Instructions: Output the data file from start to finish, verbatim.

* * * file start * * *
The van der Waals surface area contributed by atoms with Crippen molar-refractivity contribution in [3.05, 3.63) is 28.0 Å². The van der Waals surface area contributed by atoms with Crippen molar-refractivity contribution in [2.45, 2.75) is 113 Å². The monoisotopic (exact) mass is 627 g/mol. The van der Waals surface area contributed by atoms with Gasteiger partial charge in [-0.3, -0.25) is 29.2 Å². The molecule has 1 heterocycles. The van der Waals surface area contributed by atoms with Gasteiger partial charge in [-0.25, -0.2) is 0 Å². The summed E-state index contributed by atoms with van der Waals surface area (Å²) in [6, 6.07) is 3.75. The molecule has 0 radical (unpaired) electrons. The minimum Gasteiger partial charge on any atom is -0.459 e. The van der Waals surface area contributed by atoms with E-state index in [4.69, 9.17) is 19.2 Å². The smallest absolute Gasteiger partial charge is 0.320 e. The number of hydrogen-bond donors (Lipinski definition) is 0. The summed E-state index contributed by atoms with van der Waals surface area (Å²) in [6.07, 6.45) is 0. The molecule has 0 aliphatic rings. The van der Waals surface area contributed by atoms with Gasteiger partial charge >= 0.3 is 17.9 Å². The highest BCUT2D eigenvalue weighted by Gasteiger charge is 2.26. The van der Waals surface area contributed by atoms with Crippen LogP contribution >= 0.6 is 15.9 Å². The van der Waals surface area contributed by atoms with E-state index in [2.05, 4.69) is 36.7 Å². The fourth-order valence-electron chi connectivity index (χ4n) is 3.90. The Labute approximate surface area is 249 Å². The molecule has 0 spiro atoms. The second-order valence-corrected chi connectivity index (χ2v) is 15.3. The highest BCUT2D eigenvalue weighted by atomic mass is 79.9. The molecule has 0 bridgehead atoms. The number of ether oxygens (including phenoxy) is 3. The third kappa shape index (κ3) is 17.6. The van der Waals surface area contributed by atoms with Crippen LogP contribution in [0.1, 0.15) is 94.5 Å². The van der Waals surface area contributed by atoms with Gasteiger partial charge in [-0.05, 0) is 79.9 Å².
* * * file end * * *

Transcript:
The van der Waals surface area contributed by atoms with Crippen molar-refractivity contribution in [3.05, 3.63) is 28.0 Å². The van der Waals surface area contributed by atoms with Crippen molar-refractivity contribution in [2.45, 2.75) is 113 Å². The monoisotopic (exact) mass is 627 g/mol. The van der Waals surface area contributed by atoms with Gasteiger partial charge in [-0.3, -0.25) is 29.2 Å². The molecule has 1 heterocycles. The van der Waals surface area contributed by atoms with Gasteiger partial charge in [-0.25, -0.2) is 0 Å². The summed E-state index contributed by atoms with van der Waals surface area (Å²) in [6, 6.07) is 3.75. The molecule has 0 radical (unpaired) electrons. The minimum Gasteiger partial charge on any atom is -0.459 e. The van der Waals surface area contributed by atoms with E-state index in [4.69, 9.17) is 19.2 Å². The smallest absolute Gasteiger partial charge is 0.320 e. The number of hydrogen-bond donors (Lipinski definition) is 0. The summed E-state index contributed by atoms with van der Waals surface area (Å²) in [6.07, 6.45) is 0. The molecule has 0 aliphatic rings. The van der Waals surface area contributed by atoms with Gasteiger partial charge >= 0.3 is 17.9 Å². The highest BCUT2D eigenvalue weighted by Gasteiger charge is 2.26. The van der Waals surface area contributed by atoms with Crippen LogP contribution >= 0.6 is 15.9 Å². The van der Waals surface area contributed by atoms with E-state index in [2.05, 4.69) is 36.7 Å². The fourth-order valence-electron chi connectivity index (χ4n) is 3.90. The Labute approximate surface area is 249 Å². The molecule has 0 spiro atoms. The second-order valence-corrected chi connectivity index (χ2v) is 15.3. The highest BCUT2D eigenvalue weighted by atomic mass is 79.9. The molecule has 0 bridgehead atoms. The number of ether oxygens (including phenoxy) is 3. The third kappa shape index (κ3) is 17.6. The van der Waals surface area contributed by atoms with Crippen LogP contribution in [0.1, 0.15) is 94.5 Å². The van der Waals surface area contributed by atoms with Gasteiger partial charge in [-0.05, 0) is 79.9 Å².